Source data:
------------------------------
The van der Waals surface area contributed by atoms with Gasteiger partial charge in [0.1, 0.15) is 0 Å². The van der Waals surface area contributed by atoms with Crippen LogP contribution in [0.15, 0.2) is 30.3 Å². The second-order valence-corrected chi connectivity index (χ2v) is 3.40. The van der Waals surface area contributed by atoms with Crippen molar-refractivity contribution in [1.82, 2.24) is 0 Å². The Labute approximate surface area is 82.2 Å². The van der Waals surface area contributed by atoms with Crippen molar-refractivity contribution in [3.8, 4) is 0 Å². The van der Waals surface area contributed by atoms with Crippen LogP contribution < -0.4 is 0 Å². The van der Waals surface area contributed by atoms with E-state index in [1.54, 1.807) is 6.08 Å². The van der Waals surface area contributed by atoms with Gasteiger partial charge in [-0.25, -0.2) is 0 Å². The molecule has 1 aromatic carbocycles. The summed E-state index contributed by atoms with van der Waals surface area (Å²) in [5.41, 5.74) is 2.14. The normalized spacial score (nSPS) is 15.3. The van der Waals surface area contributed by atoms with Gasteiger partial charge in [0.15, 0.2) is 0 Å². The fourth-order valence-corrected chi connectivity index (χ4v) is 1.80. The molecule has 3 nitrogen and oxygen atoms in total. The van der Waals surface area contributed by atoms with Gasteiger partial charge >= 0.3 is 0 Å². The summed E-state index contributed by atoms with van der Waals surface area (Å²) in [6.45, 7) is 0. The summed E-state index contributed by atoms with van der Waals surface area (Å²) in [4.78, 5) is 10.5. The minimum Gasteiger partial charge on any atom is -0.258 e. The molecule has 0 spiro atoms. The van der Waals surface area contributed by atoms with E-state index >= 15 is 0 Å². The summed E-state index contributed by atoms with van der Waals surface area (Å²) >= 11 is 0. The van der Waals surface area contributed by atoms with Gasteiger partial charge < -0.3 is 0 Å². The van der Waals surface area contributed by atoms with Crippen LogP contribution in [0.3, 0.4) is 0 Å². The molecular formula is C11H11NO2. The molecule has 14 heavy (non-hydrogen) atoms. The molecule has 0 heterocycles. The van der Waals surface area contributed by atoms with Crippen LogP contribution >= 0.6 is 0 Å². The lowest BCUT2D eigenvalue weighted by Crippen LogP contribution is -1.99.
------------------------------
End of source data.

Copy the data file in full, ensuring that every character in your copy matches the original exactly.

The van der Waals surface area contributed by atoms with Gasteiger partial charge in [0.1, 0.15) is 0 Å². The van der Waals surface area contributed by atoms with Crippen LogP contribution in [0.15, 0.2) is 30.3 Å². The second-order valence-corrected chi connectivity index (χ2v) is 3.40. The van der Waals surface area contributed by atoms with Crippen molar-refractivity contribution in [1.82, 2.24) is 0 Å². The Labute approximate surface area is 82.2 Å². The van der Waals surface area contributed by atoms with Crippen molar-refractivity contribution in [3.8, 4) is 0 Å². The van der Waals surface area contributed by atoms with Crippen LogP contribution < -0.4 is 0 Å². The van der Waals surface area contributed by atoms with E-state index in [1.54, 1.807) is 6.08 Å². The van der Waals surface area contributed by atoms with Gasteiger partial charge in [-0.25, -0.2) is 0 Å². The molecule has 1 aromatic carbocycles. The summed E-state index contributed by atoms with van der Waals surface area (Å²) in [5.41, 5.74) is 2.14. The normalized spacial score (nSPS) is 15.3. The van der Waals surface area contributed by atoms with Gasteiger partial charge in [0.15, 0.2) is 0 Å². The fourth-order valence-corrected chi connectivity index (χ4v) is 1.80. The molecule has 3 nitrogen and oxygen atoms in total. The van der Waals surface area contributed by atoms with Gasteiger partial charge >= 0.3 is 0 Å². The summed E-state index contributed by atoms with van der Waals surface area (Å²) in [6.45, 7) is 0. The summed E-state index contributed by atoms with van der Waals surface area (Å²) in [4.78, 5) is 10.5. The minimum Gasteiger partial charge on any atom is -0.258 e. The molecule has 0 spiro atoms. The van der Waals surface area contributed by atoms with E-state index >= 15 is 0 Å². The summed E-state index contributed by atoms with van der Waals surface area (Å²) >= 11 is 0. The van der Waals surface area contributed by atoms with Gasteiger partial charge < -0.3 is 0 Å². The van der Waals surface area contributed by atoms with Crippen LogP contribution in [0.3, 0.4) is 0 Å². The molecular formula is C11H11NO2. The molecule has 14 heavy (non-hydrogen) atoms. The molecule has 0 heterocycles. The van der Waals surface area contributed by atoms with Crippen LogP contribution >= 0.6 is 0 Å². The lowest BCUT2D eigenvalue weighted by Crippen LogP contribution is -1.99.